Pawel Szczepaniak on the podium © Bart Hazen
by Christine Vardaros
Pawel Szczepaniak admits to having taken EPO leading up to the U23 World Championships from a still unnamed drug source, but claims that at the time he thought he was taking vitamins. According to an interview with Het Laatste Nieuws, after his form dipped post-European Championships, where he placed second, he was worried with World Championships just around the corner. So when a guy approached him telling him, “I will make you World Champion,” he was intrigued.
Szczepaniak tells Het Laatste Nieuws, “There was no talking about EPO or doping, the person in question was talking about vitamins. I found it a great idea and I convinced my brother. He didn’t know where I got the stuff, but we both had the same dream, to help our family financially. You know, my dad is a school bus driver, he makes 250 euros a month. My mom works at a hair dresser salon. With four kids, it’s hard to make it. We wanted a better life for our family. Cycling was for our family the only way to escape the poverty.”
“A little bit more than two weeks before World Championships, we started the so called vitamin cure,” confesses Pawel. “Two times a week we had to inject ourselves, but it didn’t look like it had a lot of effect. Even during the World Championships in Tabor, I didn’t have a special feeling in my legs. I was just riding well, but I didn’t find that I was riding abnormally well. Two years ago I also won a bronze in the World Championships in Hoogerheide. But now in Tabor, I found a course that was made for me. Two weeks long I trained in Poland on a similar course with snow and ice. That I won the jersey was no surprise for me.”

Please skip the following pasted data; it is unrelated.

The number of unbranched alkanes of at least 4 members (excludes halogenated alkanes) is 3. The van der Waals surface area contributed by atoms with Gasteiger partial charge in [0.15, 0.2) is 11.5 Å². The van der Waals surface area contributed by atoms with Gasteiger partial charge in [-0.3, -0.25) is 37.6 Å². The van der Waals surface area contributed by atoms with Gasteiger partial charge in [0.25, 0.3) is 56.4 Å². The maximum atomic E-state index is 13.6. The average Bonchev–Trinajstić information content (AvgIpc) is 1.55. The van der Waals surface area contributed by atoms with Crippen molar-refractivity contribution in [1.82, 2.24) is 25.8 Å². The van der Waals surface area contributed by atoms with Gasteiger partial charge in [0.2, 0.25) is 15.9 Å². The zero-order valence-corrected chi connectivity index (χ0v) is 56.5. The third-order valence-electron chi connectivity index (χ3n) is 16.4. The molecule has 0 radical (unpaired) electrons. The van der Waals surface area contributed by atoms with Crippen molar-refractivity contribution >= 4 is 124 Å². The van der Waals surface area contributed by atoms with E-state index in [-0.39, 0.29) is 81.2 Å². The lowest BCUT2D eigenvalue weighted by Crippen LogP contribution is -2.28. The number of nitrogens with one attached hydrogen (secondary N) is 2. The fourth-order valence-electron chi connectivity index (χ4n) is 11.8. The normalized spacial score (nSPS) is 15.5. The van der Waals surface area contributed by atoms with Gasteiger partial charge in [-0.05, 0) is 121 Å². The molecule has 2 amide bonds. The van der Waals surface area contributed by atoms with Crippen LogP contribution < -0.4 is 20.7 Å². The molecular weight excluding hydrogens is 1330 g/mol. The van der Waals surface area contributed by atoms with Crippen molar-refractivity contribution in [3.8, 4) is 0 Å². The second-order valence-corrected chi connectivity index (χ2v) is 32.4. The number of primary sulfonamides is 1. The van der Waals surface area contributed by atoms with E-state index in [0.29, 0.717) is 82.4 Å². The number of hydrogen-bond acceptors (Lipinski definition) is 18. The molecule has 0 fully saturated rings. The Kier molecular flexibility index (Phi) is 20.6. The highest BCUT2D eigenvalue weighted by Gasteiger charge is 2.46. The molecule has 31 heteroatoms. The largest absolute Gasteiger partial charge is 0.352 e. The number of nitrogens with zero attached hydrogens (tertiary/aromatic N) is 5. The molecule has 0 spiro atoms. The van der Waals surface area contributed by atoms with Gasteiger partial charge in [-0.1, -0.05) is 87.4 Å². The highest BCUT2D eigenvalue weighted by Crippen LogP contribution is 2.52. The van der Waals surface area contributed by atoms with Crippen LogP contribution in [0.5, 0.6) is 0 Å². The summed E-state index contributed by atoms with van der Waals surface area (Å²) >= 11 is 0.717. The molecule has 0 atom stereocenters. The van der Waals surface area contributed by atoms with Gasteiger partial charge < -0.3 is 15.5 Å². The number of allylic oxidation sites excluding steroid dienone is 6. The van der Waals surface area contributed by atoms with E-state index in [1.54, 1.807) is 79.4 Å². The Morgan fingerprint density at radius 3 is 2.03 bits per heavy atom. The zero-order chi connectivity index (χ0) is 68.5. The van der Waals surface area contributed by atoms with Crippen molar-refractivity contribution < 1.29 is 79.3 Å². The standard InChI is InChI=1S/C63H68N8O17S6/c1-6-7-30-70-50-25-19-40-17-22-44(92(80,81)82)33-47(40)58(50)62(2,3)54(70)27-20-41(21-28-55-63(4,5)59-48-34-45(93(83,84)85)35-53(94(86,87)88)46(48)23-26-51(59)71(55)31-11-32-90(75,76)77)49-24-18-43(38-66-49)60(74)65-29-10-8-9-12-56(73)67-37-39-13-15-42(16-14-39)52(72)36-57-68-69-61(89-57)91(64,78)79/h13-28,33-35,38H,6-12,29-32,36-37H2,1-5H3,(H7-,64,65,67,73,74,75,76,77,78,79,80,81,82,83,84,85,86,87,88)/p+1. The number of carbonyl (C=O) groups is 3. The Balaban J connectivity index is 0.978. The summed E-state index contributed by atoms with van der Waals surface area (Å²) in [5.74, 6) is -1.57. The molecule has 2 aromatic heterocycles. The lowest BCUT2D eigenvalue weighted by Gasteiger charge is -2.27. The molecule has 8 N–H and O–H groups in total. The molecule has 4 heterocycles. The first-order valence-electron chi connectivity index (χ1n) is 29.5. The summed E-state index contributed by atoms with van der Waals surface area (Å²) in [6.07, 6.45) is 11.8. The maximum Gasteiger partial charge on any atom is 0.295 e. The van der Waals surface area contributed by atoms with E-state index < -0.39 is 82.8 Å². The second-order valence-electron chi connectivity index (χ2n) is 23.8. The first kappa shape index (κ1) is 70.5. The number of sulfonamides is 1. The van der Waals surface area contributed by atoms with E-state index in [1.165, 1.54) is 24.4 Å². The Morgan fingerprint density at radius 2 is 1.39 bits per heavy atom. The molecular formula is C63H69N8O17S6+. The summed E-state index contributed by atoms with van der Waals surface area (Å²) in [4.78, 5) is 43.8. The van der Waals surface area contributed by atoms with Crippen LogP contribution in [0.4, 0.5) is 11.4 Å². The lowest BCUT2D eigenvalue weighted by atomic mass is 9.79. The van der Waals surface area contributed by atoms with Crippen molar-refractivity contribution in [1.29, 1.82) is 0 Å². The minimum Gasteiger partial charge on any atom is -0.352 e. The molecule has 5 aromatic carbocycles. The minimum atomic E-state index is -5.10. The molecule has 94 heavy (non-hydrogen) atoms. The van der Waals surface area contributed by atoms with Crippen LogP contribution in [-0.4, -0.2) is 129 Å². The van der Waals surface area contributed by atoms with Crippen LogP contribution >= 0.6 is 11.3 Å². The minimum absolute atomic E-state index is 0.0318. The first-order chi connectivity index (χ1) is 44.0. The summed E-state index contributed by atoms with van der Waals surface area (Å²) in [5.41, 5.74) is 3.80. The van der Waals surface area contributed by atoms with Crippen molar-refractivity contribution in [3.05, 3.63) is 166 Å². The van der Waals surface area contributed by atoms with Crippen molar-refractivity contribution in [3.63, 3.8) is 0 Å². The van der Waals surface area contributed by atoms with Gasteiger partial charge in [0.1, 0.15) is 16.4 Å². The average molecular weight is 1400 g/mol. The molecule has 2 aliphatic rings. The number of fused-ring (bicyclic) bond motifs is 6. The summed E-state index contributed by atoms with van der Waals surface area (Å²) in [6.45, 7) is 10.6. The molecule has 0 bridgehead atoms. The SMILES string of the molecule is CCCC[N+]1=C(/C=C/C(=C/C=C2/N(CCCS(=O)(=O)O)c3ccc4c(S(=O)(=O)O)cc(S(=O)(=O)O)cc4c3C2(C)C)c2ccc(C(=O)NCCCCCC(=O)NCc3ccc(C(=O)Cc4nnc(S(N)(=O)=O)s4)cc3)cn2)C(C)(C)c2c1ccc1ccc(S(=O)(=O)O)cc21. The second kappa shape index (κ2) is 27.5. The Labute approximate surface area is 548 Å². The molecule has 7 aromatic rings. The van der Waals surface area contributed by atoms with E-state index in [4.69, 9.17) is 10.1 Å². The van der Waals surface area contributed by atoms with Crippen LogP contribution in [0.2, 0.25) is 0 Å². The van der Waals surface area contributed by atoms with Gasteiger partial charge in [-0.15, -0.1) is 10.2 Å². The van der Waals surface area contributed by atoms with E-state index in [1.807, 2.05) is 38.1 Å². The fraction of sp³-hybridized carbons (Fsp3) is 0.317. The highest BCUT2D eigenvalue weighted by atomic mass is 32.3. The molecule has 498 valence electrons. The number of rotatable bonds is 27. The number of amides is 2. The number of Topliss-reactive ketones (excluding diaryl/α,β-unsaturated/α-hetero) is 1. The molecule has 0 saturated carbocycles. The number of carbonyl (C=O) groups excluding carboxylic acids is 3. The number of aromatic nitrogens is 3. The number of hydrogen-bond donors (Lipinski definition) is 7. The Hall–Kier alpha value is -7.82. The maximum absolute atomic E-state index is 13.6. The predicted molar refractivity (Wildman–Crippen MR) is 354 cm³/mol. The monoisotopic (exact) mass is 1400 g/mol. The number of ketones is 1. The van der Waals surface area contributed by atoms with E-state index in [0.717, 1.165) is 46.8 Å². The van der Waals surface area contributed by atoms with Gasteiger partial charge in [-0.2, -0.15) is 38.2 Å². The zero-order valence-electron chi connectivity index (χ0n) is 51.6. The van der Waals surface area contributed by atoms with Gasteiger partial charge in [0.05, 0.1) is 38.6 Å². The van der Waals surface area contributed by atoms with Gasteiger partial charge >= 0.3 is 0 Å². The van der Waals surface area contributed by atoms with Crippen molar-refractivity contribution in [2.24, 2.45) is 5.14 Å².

March 10th they got the UCI letter in the mailbox. “I didn’t understand half of what was in that letter. Only three letters were not possible to misunderstand – E P O. It hit me like a bomb. The feeling that I had then was incredible, I didn’t believe it. My dad started to cry.”
“Kacper reacted very heavily. I don’t want to call it a real suicide attempt, but he was in complete shock. Our dad had to calm him down. If he didn’t, Kacper could have had some accidents. Dad believes to this day that we didn’t take EPO. Me too, I still don’t believe it. But a B-sample test is the same result in 99.99 percent of the cases, and it costs us 1500 euros per person. That’s 3000 euros. My dad has to work 14 months for that, so we can’t do it.”
“My life is destroyed, it’s as simple as that. I stopped my school studies because I couldn’t combine it with top-level competition, so now my hands are empty. Where the hell can I find work? The same for Kacper. You can’t believe how much guilt I feel – against my family, but especially against Kacper. He had a beautiful future with Telenet-Fidea . Now he’s a wreck. He almost doesn’t eat anymore , he fills his days with sleeping, sitting on the sofa and staring in front of him. I also admit it’s a disaster for the Baboco people [Pawel's team]. Those people treated me as family. They did everything for me with heart and soul. I ruined their trust.”
The brothers are now in treatment with a psychologist. Once Pawel serves his suspension, he plans to come back, but he knows it will be tough having to compete with the Elites. But he has a mission to prove to the naysayers that he can indeed succeed in the sport without drugs. He adds that if his suspension is longer than two years, he doubts he will return to the sport.